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How do your children feel?

(6 Posts)
Beebopdooowopdo Sun 30-Sep-18 07:42:41

Hello,
Dd adopted at 9m. Now over 3. For the last year I have been gently showing her birth family photos and her as a newborn. I put all photos (I have about 4 of her with her birth parents on the day she was born) in an album in time order and at the end it leads up to dh and I with her. So a photo life story book if you like.

She used to love just seeing photos of her as a baby. The most I say about birth parents is, “This is xxxxx and xxxxx and together they made you. Xxxxx had you in her tummy. They loved you so much but they were not able to look after you safely.....” etc. We haven’t looked at it for a while but yesterday we did and she remembered their names. Totally shocked me that she is actually taking it in!

It got me wondering, how do your children feel about being adopted? My daughter tends to understand more than she lets on in life. She is quite difficult to read (and verbally delayed) so it’s hard to figure out what she understands.

How old is your child and what do they feel?
Adoptees, do you remember how your feelings changed from childhood into teenage years?
Thank you!

OP’s posts: |
Ted27 Sun 30-Sep-18 13:48:01

My son was placed in care at 4 and came to me at 8, he last saw birth mum when he was 4, and dad when he was 10 (they are supposed to have direct contact) . He is now 14, so much further along in his story.

Over the last 6 years I have seen every emotion there is, grief, loss, sadness, confusion, disappointment, rejection, anger, you name it we have been there.
We had extensive theraputic life story work starting when he was a very angry, sad, confused and aggressive, bordering on violent little boy of 11. In those early sessions he would literally lie on the floor under the table screaming.
Over two years he matured as we went through not only his life story, but what we knew of mum and dads, some of which was quite horrific and much worse than anything he had been through. By the end we were having very grown up conversations about drugs, alcohol and mental ill health.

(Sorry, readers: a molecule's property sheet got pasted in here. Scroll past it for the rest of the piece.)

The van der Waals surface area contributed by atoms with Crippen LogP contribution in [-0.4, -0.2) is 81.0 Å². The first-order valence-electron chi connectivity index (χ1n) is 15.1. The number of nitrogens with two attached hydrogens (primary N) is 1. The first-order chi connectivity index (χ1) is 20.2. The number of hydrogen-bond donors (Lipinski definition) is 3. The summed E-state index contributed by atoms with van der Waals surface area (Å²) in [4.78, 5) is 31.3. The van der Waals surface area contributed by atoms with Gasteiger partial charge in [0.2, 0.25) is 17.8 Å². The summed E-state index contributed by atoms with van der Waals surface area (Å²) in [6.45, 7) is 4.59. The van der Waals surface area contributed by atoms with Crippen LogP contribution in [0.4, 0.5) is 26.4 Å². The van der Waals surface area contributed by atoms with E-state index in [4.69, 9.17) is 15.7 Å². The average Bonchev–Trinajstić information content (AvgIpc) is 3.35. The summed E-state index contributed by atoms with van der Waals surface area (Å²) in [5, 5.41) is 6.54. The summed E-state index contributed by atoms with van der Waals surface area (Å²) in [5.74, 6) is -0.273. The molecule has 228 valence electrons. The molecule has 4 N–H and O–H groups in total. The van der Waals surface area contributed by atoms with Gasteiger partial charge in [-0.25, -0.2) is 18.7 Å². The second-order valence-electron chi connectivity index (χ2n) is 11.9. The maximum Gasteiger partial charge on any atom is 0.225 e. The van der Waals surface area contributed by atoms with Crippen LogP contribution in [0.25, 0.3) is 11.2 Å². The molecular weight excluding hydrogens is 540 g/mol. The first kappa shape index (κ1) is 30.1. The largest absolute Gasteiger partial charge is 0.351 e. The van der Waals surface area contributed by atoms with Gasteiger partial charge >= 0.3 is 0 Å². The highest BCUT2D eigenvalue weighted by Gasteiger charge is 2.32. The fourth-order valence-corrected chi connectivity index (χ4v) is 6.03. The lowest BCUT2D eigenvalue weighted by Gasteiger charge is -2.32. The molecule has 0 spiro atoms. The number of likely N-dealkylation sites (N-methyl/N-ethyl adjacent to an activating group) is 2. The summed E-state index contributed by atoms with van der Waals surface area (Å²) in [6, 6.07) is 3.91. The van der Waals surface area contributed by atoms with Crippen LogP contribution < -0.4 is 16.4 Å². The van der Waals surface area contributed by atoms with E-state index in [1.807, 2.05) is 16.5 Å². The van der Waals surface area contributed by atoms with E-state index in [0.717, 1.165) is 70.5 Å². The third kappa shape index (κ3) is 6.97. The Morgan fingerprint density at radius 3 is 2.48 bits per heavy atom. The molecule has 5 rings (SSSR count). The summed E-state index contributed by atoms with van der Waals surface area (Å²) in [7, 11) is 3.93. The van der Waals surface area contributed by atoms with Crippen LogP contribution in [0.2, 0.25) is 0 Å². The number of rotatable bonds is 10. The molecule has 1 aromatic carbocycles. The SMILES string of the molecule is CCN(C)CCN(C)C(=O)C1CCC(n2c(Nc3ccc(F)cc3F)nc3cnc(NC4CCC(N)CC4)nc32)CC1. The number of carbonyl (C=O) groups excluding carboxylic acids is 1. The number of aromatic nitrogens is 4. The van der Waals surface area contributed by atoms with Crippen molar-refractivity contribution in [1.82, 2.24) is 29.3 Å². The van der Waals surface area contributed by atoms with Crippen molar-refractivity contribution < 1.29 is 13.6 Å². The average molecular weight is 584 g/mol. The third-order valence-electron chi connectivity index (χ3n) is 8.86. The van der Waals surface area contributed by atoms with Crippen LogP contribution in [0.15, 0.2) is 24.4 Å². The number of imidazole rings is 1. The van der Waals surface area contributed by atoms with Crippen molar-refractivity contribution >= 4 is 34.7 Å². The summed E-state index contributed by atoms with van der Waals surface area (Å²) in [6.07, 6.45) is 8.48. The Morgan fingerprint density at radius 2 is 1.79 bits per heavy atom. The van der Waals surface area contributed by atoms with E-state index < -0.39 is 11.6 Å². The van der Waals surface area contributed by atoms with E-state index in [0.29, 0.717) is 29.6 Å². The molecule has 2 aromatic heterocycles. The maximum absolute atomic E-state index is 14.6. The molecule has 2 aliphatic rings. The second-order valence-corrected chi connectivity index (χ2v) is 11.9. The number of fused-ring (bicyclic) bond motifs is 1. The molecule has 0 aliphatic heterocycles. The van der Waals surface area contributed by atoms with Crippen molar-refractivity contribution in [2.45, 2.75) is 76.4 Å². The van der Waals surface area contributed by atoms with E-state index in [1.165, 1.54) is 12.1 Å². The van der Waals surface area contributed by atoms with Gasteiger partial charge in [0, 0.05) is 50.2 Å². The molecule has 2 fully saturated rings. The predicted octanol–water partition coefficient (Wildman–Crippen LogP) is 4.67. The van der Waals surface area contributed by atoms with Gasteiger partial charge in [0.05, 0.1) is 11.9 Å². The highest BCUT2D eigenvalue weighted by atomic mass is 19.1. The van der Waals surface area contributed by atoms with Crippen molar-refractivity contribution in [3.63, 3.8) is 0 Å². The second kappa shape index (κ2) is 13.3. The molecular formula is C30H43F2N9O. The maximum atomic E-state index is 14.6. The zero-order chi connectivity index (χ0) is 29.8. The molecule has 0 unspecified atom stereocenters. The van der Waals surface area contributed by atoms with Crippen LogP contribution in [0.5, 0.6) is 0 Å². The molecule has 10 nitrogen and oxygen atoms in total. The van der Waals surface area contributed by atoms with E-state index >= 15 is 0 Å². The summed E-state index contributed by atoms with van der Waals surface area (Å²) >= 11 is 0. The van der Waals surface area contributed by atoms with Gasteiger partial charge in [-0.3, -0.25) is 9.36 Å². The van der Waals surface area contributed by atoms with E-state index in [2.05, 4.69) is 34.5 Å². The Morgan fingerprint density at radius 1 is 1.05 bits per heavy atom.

Now, he feels sad about dad, that they no longer have contact. Mum is different, he has much less of a memory of her. I think he is mostly curious, he has asked to meet her, he wants her to see how well he is doing. I don't think his interest goes much further than that.
Sometimes he says to me he wishes his life could start again so he didn't have to be adopted, sometimes that comes from a place of wanting an intact and happy birth family, other times its because he wishes he was born to me.
I think on the whole he has made peace with it all. I've no doubt that when he does see them he will have a lot of questions for them. There is always a little undercurrent if sadness with him. But right now he is happy with life, he is a glass half full person, he lives in the moment and lives life to the full. He does what most 14 year olds do, he has friends, gets a lot of opportunities to do exciting things through scouts, he has just got his first job as a paper boy. He is doing ok and I'm very proud of him.

Andro Sun 30-Sep-18 13:57:30

We adopted our 2 after their parents were killed (car crash), we are family but the situation still has its challenges. Overall, they are glad we can keep their birth parents alive for them (they were wonderful people and dearly loved). DS has memories of his bio parents, he thinks he's lucky to have had "two awesome sets of parents when some children don't manage 1 awesome set". DD has no memories of her bio parents and goes through periods of being very angry that they were stolen from her - more of an issue as she hit the tween years - I think she sometimes experiences emotional conflict because she loves us but thinks it's a betrayal of her bio parents.

They've both had to work through complex emotions as they've grown up (One mid-teens one preteen), but I think it's been a little easier in some ways because they know that their parents are dead - there is a finality to the reason they were adopted and a clear narrative. I'm sure they'll have more feelings to work through as they continue to grow up.

They have a huge amount of animosity towards the driver who killed their parents!

Beebopdooowopdo Sun 30-Sep-18 14:24:57

Thank you both for sharing. I spend much of my time wondering what the tween and teen years hold for us. I teach teenagers so I dread it more in some ways!

OP’s posts: |
Yellowflowersgreengrass Sat 13-Oct-18 07:55:44

Such a shame this thread has hardly any responses, I would be interested to know too.

chocolatebrioche Tue 16-Oct-18 12:14:02

Our six year old has been with us for 6 months. Right now, he's really angry with his birth parents. He's making sense of what's happened, and the challenge for us is finding some positive things to say about them, whilst staying honest about his past.
He's a bright and switched-on little boy, and his challenging behaviour is really tough to deal with, but he is settling well and I feel like he will work through the anger with time.
It's great that he talks about it - we are surprised at how often he does talk about his BP. On a positive note, he says he feels good to be living with us, and he thinks his social worker found him the right forever family. He's also once said that he wishes he'd come from my tummy, not BM, which was pretty heart-breaking to hear.

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